Welcome to

Michael's 80s (M80s) Soundtrack for an 80s Generation

Music videos, pictures, mp3s, remixes and 80s fun.

Your no 1 place for 80's nostalgia. Enjoy! : )

To message me michaelmouse1967@yahoo.co.uk

Links Are Dead - I Know

I keep getting Emails from people asking me to re-upload the links and music etc. I think people are just getting to those particular pages so are not reading the reason for the dead links.

So I am putting this in place so hopefully people will read it and stop Emailing me about it.

The reason the links are dead is that my account with Media Fire has been closed with all 11,000 files lost. That is why you can not download the things and No I can not re-upload them.

Eventually I will start doing that again when I have found something suitable. In the meantime this blog will be information only blog.

Thank you all


New Blog Forum

The 80s Music and Fame Media Forum is now open for users to chat, make new friends, leave messages for each other and leave comments on the blog sites. To access it click the link below or use the link in the side bar.



Choose Next Artist
pollcode.com free polls 

Tuesday, 2 February 2010

David Bowie - Ashes To Ashes

Melancholic and introspective, 'Ashes to Ashes' released in 1980, featured Bowie's reinterpretation of "a guy that's been in such an early song", namely Major Tom from his first hit in 1969, 'Space Oddity'. Described as "containing more messages per second" than any single released in 1980, the song also included plaintive reflections on the singer's moral and artistic journey:

Instead of a hippie astronaut who casually slips the bonds of a crass and material world to journey beyond the stars, the song describes Major Tom as a "junkie, strung out in heaven's high, hitting an all-time low". This lyric was interpreted as a play on the title of Bowie's 1977 album Low, which charted his withdrawal inwards following his drug excesses in America a short time before, another reversal of Major Tom's original withdrawal 'outwards' or towards space.

The final lines, "My mother said, to get things done, you better not mess with Major Tom", have been compared to the verse from a nursery rhyme.

Bowie himself said in an interview with NME shortly after the single's release, "It really is an ode to childhood, if you like, a popular nursery rhyme. It's about space men becoming junkies (laughs)."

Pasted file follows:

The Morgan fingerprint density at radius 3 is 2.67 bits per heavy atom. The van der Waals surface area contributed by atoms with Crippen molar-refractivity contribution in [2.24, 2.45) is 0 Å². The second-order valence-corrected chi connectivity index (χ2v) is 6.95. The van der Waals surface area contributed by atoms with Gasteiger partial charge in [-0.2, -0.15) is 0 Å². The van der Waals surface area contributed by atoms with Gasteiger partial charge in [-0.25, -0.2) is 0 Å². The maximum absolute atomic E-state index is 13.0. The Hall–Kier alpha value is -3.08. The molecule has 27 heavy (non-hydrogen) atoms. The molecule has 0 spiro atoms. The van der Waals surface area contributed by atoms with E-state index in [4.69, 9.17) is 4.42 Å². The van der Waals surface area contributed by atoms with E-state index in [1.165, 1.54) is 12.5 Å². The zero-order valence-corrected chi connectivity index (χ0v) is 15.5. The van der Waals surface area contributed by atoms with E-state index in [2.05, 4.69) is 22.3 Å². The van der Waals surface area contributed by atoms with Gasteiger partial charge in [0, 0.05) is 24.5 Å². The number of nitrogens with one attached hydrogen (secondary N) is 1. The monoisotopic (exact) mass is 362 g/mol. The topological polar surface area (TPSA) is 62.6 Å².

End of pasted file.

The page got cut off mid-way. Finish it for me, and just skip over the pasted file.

Musically 'Ashes to Ashes' was notable for its delicate synthetic string sound, counterpointed by hard-edged funk bass, and its complex vocal layering. Perhaps Bowie's most sophisticated sonic work to date, its choir-like textures were created by Chuck Hammer with four multi-tracked guitar synthesizers, each playing opposing chord inversions; this was underpinned by Bowie's dead-pan, chanted background voices.

The video clip for 'Ashes to Ashes' was one of the most iconic of the 1980s. Costing £250,000, it was at the time the most expensive music video ever made. It incorporated scenes both in solarised colour (helped by an innovative Quantel Paintbox technique) and in stark black-and-white, featuring Bowie in the gaudy Pierrot costume that became the dominant visual representation of his Scary Monsters phase. Also appearing were Steve Strange and other members of the London Blitz scene, including Judith Franklin and Darla Jane Gilroy, forerunners of (later participants in) the New Romantic movement that was heavily influenced by Bowie's music and image.

Bowie described the shot of himself and the Blitz Kids marching towards the camera in front of a bulldozer as symbolising "oncoming violence". Although it appears that two of the Blitz Kids bow at intervals, they were actually trying to pull their gowns away from the bulldozer in an effort to avoid them getting caught. Scenes of the singer in a space suit - that suggested a hospital life-support system - and others showing him locked in what appeared to be a padded room, made reference to both Major Tom and to Bowie's new, rueful interpretation of him. Contrary to received opinion, the elderly woman lecturing Bowie at the end of the clip was not his real mother, but Wyn Mac, the wife of comedian Jimmy Mac.

Record Mirror readers voted 'Ashes to Ashes' and Bowie's next single, 'Fashion', the best music videos of 1980.

'Ashes to Ashes' hit number 4 in the UK Singles Chart in its first week of release, rising to number 1 a week later, making it Bowie's fastest-selling single to that point in time. It was issued in three different sleeves, the first 100,000 copies including one of four sets of stamps, all featuring Bowie in the Pierrot outfit he wore in the video. The B-side, 'Move On', was a track lifted from his previous album, Lodger (1979). The US release had 'It's No Game (No. 1)' as the B-side, while the flip side of the German release was 'Alabama Song'. The single bubbled under at number 101 in America.

Click the link below to download the following:
Single Version
Move On - B-Side


David Bowie - Ashes To Ashes - Video

No comments:

Post a Comment